What Exactly Does Key Money Mean?

What Exactly Does Key Money Mean?

Key cash is the advance payment not included in the monthly lease amount for an apartment or any other leased property. In states such a payment, which is not contained in the terms of the lease, is contrary to the law. However, landlords might demand key money knowing that it will be hard to prove this type of payment in courtroom.

Rent Controls and Key Money

Key money is most common in places where rents are regulated by law and don’t match the prevailing rents in neighboring communities, or buildings, which aren’t subject to rent control. Landlords of rent-controlled apartments demand an integral money payment, which might equal a few months’ rent, in exchange for the benefit of obtaining a comparatively inexpensive lease.

Commercial Leases

Commercial tenants trying to rent property for a company might also be asked for crucial money. The fee has to be given in the rental, however, as any off-the-books payments made to your best of leasing a property are prohibited, regardless of when they occur or how they’re named. If these undocumented fees are billed at any stage during the term of the rental, the tenant has the right to sue for recovery of the key cash, in addition to damages and costs to the business.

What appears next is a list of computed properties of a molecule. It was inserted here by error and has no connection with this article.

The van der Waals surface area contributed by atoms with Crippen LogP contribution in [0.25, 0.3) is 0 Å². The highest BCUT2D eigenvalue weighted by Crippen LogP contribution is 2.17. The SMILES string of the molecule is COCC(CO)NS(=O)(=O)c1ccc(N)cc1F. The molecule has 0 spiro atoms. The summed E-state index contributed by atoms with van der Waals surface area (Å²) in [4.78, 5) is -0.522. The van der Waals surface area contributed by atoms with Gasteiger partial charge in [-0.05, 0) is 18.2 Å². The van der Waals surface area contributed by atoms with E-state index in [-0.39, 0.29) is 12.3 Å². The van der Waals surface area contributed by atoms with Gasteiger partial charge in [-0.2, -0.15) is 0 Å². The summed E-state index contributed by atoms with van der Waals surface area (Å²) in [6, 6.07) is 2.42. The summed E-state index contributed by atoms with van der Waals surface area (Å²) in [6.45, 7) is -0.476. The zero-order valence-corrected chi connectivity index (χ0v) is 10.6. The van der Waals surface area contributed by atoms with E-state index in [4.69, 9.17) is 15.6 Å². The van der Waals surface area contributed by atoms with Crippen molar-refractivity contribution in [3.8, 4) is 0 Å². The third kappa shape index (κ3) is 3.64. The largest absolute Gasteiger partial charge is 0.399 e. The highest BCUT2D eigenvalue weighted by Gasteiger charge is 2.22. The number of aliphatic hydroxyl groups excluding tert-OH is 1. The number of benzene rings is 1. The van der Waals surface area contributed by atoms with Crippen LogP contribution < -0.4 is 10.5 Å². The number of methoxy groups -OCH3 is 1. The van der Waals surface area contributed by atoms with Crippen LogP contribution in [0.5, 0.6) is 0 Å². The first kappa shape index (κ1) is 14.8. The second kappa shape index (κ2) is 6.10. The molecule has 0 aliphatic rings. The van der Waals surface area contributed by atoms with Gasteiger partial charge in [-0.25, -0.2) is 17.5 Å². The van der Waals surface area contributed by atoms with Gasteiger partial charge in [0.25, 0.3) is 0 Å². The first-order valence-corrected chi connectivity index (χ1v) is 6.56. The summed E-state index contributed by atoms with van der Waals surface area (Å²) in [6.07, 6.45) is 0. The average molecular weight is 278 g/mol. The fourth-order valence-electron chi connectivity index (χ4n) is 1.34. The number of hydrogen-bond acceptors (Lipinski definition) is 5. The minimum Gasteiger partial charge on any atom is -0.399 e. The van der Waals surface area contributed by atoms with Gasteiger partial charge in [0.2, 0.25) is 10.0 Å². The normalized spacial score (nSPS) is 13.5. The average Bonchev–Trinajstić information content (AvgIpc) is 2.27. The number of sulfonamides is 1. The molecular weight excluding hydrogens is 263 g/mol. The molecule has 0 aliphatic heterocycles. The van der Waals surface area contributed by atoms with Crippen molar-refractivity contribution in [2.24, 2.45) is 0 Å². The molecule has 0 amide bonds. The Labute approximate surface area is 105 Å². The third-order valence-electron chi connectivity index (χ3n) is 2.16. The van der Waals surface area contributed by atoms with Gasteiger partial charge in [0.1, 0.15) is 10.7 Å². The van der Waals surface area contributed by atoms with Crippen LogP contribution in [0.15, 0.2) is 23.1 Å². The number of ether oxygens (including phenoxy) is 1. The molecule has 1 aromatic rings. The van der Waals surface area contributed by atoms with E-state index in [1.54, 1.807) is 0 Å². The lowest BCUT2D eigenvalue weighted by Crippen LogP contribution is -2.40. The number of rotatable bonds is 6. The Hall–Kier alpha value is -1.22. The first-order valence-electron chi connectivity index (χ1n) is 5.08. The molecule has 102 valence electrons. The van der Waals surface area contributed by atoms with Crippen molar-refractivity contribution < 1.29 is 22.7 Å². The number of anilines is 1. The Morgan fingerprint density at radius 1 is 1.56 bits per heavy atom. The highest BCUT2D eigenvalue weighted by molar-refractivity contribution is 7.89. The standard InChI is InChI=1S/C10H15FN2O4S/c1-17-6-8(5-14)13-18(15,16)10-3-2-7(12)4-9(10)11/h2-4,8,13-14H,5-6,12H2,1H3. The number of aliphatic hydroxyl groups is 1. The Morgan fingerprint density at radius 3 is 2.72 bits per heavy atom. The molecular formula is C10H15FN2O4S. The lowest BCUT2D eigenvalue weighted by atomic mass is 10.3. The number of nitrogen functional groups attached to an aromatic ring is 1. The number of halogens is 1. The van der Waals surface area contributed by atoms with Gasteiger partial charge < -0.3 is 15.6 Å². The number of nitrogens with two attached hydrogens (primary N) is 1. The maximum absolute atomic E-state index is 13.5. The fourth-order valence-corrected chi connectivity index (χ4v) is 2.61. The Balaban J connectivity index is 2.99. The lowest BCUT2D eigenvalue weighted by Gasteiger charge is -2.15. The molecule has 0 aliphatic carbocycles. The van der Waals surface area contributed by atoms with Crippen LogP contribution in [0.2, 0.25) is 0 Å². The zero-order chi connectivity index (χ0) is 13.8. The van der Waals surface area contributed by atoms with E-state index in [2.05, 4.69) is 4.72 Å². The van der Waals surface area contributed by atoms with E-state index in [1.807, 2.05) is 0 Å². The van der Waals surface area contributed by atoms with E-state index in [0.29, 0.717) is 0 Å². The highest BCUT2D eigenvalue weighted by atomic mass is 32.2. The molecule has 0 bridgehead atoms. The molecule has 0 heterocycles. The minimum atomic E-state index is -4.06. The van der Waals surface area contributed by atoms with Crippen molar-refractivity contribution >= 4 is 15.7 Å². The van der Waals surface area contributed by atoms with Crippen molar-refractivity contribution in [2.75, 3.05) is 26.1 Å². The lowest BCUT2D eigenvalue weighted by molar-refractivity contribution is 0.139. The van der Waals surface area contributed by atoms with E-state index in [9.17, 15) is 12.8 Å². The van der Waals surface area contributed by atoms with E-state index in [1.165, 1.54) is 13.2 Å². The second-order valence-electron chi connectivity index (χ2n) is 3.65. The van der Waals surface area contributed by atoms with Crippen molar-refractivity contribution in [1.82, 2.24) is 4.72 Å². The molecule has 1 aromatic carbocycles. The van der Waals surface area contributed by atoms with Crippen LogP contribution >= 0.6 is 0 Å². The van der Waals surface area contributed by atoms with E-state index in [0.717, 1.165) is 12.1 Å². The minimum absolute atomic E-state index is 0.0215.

Crucial Money Abroad

In other countries, the law may expressly allow the payment of key money, under the guise of fees or special fees. These payments might be contained in the written terms of a rental. This gives the landlord with more income when renting to a different tenant. An operator may also provide discounts to prospective tenants who can be triggered by means of a waiver of the fee.

California’s Proposition 13

In California, many rent-control laws date to the passing of Proposition 13, which limited the state’s ability to raise property taxes. The rent-control legislation were designed to keep housing affordable for tenants who, it was presumed, would have to share a greater burden of the state’s overall revenue needs in the form of higher income and earnings taxes.

Mobile Homes

Rent control is much more common for mobile-home parks compared to apartments in the country. These laws are made to facilitate the rising cost to mobile-home owners of renting land. Mobile homes typically decrease in value as they’re transferred from place to place through recent years. Key cash, therefore, is a feature of lease negotiations in a mobile-home park.

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